Convertible bonds

A convertible bond issued by a public company is one that starts as a bond but that can also be converted into ordinary shares in that company at any time before the bond matures, and at a previously specified price. In legal and accounting terms, until a convertible bond has been converted, it counts as a loan. Once converted, it is identical to other shares in issue and receives the same dividend. Convertibles usually provide a greater income than shares, but less income than a corporate bond. Holders of convertibles rank above ordinary shareholders in the pecking order in the event of a company going into liquidation. In general they can be seen as a compromise between the safety of bonds and the potential reward of equity. For the company that issues them – especially if it is a start-up – the fact that they tend to pay out a lower rate of interest than ordinary corporate bonds makes them a relatively cheap way to raise finance.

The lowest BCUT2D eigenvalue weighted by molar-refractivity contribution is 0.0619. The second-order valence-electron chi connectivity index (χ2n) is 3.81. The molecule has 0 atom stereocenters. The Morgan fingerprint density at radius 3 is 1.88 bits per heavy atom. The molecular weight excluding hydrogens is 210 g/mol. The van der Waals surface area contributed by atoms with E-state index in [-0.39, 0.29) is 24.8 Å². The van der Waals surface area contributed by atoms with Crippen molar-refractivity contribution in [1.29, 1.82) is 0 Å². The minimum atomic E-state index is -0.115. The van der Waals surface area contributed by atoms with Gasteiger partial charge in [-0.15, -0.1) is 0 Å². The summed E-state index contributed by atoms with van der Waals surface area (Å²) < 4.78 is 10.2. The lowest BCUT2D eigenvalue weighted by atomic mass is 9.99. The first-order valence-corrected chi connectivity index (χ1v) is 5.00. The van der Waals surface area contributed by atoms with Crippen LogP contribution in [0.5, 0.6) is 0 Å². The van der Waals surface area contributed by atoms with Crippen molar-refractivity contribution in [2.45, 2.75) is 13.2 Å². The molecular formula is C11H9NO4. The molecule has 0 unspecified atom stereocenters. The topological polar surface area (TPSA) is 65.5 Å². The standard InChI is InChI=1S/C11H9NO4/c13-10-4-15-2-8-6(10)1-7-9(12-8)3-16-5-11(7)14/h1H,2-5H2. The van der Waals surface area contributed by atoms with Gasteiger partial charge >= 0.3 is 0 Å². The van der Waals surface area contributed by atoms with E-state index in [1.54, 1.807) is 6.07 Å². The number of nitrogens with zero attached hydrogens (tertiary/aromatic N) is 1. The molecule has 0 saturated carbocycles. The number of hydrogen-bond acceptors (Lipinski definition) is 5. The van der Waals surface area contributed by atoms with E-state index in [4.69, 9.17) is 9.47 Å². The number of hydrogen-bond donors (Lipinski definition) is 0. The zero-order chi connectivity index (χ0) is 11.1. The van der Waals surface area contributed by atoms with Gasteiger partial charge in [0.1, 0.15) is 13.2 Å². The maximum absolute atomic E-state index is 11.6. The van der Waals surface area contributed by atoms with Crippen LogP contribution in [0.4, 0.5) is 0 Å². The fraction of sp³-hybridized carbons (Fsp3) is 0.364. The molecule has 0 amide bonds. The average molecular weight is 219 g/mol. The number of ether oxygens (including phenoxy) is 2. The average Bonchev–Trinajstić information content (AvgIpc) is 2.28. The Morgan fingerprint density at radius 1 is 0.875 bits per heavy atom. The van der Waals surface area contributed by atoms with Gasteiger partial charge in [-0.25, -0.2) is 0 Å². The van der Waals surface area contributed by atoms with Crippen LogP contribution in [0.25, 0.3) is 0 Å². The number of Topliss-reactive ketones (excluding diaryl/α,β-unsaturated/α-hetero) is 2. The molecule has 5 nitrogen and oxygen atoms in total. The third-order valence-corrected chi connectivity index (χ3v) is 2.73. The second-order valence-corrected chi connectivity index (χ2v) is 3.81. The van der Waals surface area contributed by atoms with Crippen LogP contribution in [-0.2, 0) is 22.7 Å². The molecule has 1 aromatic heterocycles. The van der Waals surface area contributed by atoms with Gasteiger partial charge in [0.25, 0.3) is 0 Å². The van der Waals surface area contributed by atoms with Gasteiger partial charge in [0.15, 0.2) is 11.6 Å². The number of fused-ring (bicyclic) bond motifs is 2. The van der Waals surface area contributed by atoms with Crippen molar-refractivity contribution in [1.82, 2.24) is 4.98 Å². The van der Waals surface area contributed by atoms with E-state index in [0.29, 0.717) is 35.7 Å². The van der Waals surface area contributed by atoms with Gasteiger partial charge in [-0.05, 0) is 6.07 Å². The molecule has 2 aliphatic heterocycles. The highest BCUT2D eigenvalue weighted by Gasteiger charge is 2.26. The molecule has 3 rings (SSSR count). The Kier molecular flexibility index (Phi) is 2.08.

• See Tim Bennett’s video tutorial: What convertibles reveal about the stock market.

Merryn

Claim 12 issues of MoneyWeek (plus much more) for just £12!

Let MoneyWeek show you how to profit, whatever the outcome of the upcoming general election.

Start your no-obligation trial today and get up to speed on:

  • The latest shifts in the economy…
  • The ongoing Brexit negotiations…
  • The new tax rules…
  • Trump’s protectionist policies…

Plus lots more.

We’ll show you what it all means for your money.

Plus, the moment you begin your trial, we’ll rush you over THREE free investment reports:

‘How to escape the most hated tax in Britain’: Inheritance tax hits many unsuspecting families. Our report tells how to pass on up to £2m of your money to your family without the taxman getting a look in.

‘How to profit from a Trump presidency’: The election of Donald Trump was a watershed moment for the US economy. This report details the sectors our analysts think will boom from Trump’s premiership, and gives specific investments you can buy to profit.

‘Best shares to watch in 2017’: Includes the transcript from our roundtable panel of investment professionals – and 12 tips they’re currently tipping. The report also analyses key assets, including property, oil and the countries whose stock markets currently offer the most value.